On Friday night my brother-in-law John and I went coyote hunting. That's right, coyote hunting. We went to the old house on Pratt Road and sat in the deer blind on the top of the hill. The sky was clear, there was no wind and the air temperature hovered around zero degrees. We got settled in the stand, fired the propane heater, opened a pint of Bacardi rum and killed our headlamps. As my eyes adjusted I observed the surrounding light pollution. Lansing and Dewitt to the South, St. Johns to the North and Ionia to the West. To the East, the moon rise; a beautiful golden brown color. We worked the electronic coyote call a few times and laughed at how ridiculous it sounded. We commented at how it had taken me 7 years to actually "hunt" anything on my property other than woodchucks and possums. A few more calls from the electronic device and then suddenly we heard a pack of coyotes burst into a fit of howling, yipping and barking. It sounded as if they were spinning around in circles like the gears and pulleys inside a clock. They were within a few hundred yards. We both grabbed our guns and pointed them into the enveloping darkness. Silence.
The moon cast tall shadows in the field before us. We called back and patiently waited. I heard an owl in the distance. Over my right shoulder, I heard a passing car on Airport Road. The tires crossing ice, dry pavement and ice again made rhythmic sounds. To my left, in the light of the moon, I could clearly see the leading edge of a high cirrus cloud formation; a mare's tail, my most favorite. I watched it drift in front of the moon and then out of sight. Directly in front of me, the 15 ft. high brush pile that I still need to burn. In the silence my mind drifted back to 2004 and our first October party. The 25 ft. flames from the bonfire illuminating stacks of pallets nearby. The sound of the clutch spinning on the old Allis-Chalmers tractor. The smell of the pig roasting over fresh apple wood. The sight of Maria's pregnant belly. The droves of friends and family that attended and their smiling faces.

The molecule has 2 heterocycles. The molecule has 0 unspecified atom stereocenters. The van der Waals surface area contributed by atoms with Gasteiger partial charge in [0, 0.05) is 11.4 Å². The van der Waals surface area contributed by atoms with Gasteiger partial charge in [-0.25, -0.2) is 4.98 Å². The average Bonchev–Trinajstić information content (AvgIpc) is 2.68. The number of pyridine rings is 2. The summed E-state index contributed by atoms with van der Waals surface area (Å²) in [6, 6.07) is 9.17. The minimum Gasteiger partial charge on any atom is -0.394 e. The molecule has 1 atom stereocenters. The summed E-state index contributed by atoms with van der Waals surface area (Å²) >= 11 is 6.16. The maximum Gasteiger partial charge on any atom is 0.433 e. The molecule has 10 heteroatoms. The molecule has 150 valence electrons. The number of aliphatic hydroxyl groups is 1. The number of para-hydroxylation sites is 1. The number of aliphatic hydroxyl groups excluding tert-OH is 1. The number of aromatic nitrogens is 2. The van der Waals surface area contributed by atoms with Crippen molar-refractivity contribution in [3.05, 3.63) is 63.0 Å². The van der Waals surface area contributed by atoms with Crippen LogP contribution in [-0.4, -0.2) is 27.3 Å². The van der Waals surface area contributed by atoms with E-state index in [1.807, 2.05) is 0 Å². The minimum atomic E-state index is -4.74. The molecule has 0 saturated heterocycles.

In the distance a dog was barking and as I drifted back I could hear the hiss of the propane heater. The barking sounded like a Golden Retriever at first but then the cadence increased and the pitch sharpened. Without warning, it broke into a howl and then a fury of barking and yipping exploded. The pack of perhaps a half dozen had closed in on us and were maybe one hundred yards out. I slipped out of my glove and clicked the safety off with my bare thumb, my index finger rest on the trigger. My heart raced. As I peered down the bore of my rifle through the scope into the darkness, there was nothing to be seen but weeds and tree stumps laced with bright patches of snow. I scanned the terrain before me for several minutes and was relieved to see nothing. The howling subsided. We stood silent for another few minutes and every now and again would hear a breaking branch or a rustling in the weeds...but the pack of coyotes never presented themselves.
What does one do with a dead coyote anyway? I'm not so sure. It was a fun experience and nice to get out on the old property. I know the area is overpopulated with coyotes, but I honestly never expected to hear or see a thing. The fact that we had a pack right out front responding to our cheesy electronic call is pretty remarkable to me.
The run on Sat. morning was pretty cold as a nice 10 MPH wind had picked up.